P.S. If you get stuck – this article might help “Requirements for Provenance on the Web”, Paul Groth, Yolanda Gil, James Cheney and Simon Miles, International Journal of Digital Curation, 2012, Vol. 7, No. 1, pp. 39-56.
After a bit of a hiatus, we are pleased to announce that the next meeting of Cardigan Continuum South will take place in Bournemouth on Friday 10th July 2015 from 7:30pm.
This time, we will be looking at whether we are ready to meet the challenges of digital preservation. We will be reading ‘For God’s Sake, Stop Digitising Paper’, a blog post by Joshua Ranger, and having a think about Denbighshire Archive’s approach to delivering archive services.
If you feel like a little extra reading, check out pp.18-25 of Helen Tibbo’s ‘A Profession Coming of Age in the Digital Era’, which gives a nice overview of why the digital challenge makes this an interesting time to be a recordkeeper.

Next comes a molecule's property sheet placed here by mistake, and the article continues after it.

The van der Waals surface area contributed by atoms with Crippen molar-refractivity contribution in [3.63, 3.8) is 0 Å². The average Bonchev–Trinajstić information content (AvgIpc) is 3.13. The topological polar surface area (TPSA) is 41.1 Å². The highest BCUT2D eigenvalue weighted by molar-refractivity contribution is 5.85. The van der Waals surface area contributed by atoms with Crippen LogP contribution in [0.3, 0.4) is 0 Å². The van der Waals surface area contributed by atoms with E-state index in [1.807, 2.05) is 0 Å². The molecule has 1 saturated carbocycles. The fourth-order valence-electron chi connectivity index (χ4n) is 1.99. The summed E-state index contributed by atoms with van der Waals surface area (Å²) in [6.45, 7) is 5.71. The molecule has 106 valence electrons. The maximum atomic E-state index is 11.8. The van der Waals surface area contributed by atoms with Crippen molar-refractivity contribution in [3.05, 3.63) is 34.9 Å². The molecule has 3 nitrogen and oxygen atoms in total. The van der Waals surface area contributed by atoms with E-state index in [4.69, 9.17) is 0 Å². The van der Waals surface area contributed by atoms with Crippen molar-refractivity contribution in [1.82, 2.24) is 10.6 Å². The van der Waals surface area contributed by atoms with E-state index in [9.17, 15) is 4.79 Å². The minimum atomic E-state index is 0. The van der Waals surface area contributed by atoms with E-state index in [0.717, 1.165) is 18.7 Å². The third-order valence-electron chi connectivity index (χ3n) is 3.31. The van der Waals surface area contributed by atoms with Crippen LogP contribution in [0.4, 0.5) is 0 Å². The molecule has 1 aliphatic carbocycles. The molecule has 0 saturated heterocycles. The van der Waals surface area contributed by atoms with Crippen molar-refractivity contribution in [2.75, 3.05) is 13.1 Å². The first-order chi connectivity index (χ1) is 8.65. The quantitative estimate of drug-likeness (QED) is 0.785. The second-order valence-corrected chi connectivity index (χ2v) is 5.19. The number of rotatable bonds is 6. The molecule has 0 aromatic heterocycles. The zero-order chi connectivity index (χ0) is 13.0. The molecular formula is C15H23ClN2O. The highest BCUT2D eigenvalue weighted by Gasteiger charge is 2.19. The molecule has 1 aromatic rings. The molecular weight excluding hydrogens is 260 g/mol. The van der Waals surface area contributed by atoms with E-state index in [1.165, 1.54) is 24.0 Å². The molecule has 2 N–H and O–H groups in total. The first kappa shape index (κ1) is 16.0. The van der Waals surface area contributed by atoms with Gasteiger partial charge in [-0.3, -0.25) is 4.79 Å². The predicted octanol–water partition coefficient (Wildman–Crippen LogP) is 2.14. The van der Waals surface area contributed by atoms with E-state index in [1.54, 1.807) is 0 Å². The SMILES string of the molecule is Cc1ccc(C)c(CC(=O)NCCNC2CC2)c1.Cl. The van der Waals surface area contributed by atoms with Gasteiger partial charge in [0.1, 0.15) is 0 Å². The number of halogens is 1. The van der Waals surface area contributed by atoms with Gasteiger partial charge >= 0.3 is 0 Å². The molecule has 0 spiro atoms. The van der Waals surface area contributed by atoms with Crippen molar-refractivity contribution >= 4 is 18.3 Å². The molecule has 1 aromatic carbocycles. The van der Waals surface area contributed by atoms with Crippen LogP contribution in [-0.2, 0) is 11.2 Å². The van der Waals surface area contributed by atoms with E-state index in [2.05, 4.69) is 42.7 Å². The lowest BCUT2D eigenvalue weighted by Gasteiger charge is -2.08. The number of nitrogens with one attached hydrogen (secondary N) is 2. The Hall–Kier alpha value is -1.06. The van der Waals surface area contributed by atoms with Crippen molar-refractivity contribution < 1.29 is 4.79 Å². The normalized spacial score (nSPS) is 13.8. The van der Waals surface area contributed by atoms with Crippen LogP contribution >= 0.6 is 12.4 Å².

If you would like to come along, please email firstname.lastname@example.org and we will send you more details nearer the time, including venue info. Please also get in touch if you can’t make this date but would be interested in attending future meetings.
We hope to see you there!
Sarah Gerrard (in Hampshire) and Kate Watson (in Dorset)
The first meeting of Cardigan Continuum London will be held on Wednesday 25th February at 5.30pm in the Arts and Humanities Staff Common Room, Foster Court, UCL [directions]. In a spirit of renewal in keeping with the arrival of the New Year (and copying Cardigan Continuum South) we will be reading ‘Reinventing Archival Methods in the Hague‘ by Cassie Findlay. This paper comes from a recent initiative of the Recordkeeping Roundtable, kindred spirits on the other side of the world.
The meeting will also discuss, inspired by all this talk of reinvention, the future of Cardigan Continuum. We have been going now for over three years, plenty of time to get into a rut, so all thoughts are welcome as to how (or if) we want to do things differently.